A third of women too embarrassed to have a smear test.

Vaginal Smear. Close up.

A study of 2,017 women by the Jo’s Cervical Cancer Trust Charity has shown a third of the women either delayed or missed going to their cervical cancer/smear test because they were embarrassed about their body shapes and having someone that intimately close with them.

15% of the study group also said they would skip their appointment in favour of going to gym classes or for a wax. Nationally, it has been found that one in every four women miss their cervical screening appointments.

So what exactly have some of these women been avoiding?

A cervical screening test is offered to 25-65 year olds and takes a small swab from the cervix so the cells can be detected for abnormalities. The NHS page for cervical screening states that around 1 in 20 results come back as abnormal, but do not worry! A lot of these abnormal results are not cancerous and will often go back to normal.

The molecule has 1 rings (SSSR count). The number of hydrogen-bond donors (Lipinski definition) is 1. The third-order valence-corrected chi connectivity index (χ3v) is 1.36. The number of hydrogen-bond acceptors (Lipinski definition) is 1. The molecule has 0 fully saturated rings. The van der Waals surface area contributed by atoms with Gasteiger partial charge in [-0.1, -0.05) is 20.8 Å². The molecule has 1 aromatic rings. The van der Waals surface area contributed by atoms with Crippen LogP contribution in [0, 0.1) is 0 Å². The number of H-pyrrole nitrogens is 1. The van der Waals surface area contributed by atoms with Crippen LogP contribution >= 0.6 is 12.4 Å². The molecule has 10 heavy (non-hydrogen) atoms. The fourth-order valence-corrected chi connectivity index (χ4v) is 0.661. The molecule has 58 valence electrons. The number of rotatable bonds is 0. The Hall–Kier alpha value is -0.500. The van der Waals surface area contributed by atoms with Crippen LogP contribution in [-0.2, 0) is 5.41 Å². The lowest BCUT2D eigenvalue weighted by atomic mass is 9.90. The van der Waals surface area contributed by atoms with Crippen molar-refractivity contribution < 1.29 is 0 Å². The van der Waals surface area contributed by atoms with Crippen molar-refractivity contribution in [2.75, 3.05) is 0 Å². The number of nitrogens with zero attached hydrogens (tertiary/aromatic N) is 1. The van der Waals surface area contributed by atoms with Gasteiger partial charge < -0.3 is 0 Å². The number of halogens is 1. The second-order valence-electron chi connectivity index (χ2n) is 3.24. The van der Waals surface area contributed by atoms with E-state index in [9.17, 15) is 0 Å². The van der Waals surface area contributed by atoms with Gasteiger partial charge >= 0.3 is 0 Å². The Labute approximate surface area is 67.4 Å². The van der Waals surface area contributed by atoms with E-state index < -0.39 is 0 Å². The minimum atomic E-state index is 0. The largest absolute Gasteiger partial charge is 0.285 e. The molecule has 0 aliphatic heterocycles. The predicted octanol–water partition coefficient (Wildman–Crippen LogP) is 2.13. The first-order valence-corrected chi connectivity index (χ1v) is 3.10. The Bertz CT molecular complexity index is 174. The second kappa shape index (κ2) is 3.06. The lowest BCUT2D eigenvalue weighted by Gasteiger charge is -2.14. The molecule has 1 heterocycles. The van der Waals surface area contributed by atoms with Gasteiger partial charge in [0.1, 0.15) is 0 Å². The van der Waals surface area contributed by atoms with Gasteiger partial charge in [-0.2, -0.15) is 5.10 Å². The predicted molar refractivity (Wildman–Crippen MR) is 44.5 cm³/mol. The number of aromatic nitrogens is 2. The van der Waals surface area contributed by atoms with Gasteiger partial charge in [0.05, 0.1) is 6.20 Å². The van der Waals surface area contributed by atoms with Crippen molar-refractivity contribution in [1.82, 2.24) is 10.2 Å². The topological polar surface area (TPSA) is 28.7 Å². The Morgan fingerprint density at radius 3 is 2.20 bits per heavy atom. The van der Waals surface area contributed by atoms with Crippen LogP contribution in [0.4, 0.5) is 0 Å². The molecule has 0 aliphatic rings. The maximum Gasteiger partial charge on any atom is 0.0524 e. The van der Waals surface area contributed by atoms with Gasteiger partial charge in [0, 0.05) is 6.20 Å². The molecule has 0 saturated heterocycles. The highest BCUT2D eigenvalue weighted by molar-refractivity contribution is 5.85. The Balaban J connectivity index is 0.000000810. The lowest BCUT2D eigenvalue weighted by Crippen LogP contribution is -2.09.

Despite it being a little embarrassing or uncomfortable, surely making sure your body is healthy is worth it? It should only take a couple of minutes, and is done every 3 years for 25-49 year olds and every 5 years for 50-64 years old. To me the choice is simple, 5 minutes every few years in return for piece of mind that your cervix is healthy.

When you turn 25 you will receive a letter from your GP asking you to make an appointment. If you’re one of the women that have missed your appointments so far then it’s never too late – ring up your GP and ask to book one.

Below is the NHS webpage for cervical screenings if you would like more information, as well as a link to a video that well explains how the procedure works.

NHS webpage: https://www.nhs.uk/conditions/cervical-screening/

 

How is a cervical cancer test done? Video: https://mobile.twitter.com/VictoriaLIVE/status/ 955373357700018177

 

By Hollie Luck

30 January 2018 

 

Disclaimer: The information in this article is from the NHS website, and does not constitute professional, medical or psychological advice. Always seek the advice of a qualified health provider with any questions, or if any of the issues in this article affect you

 

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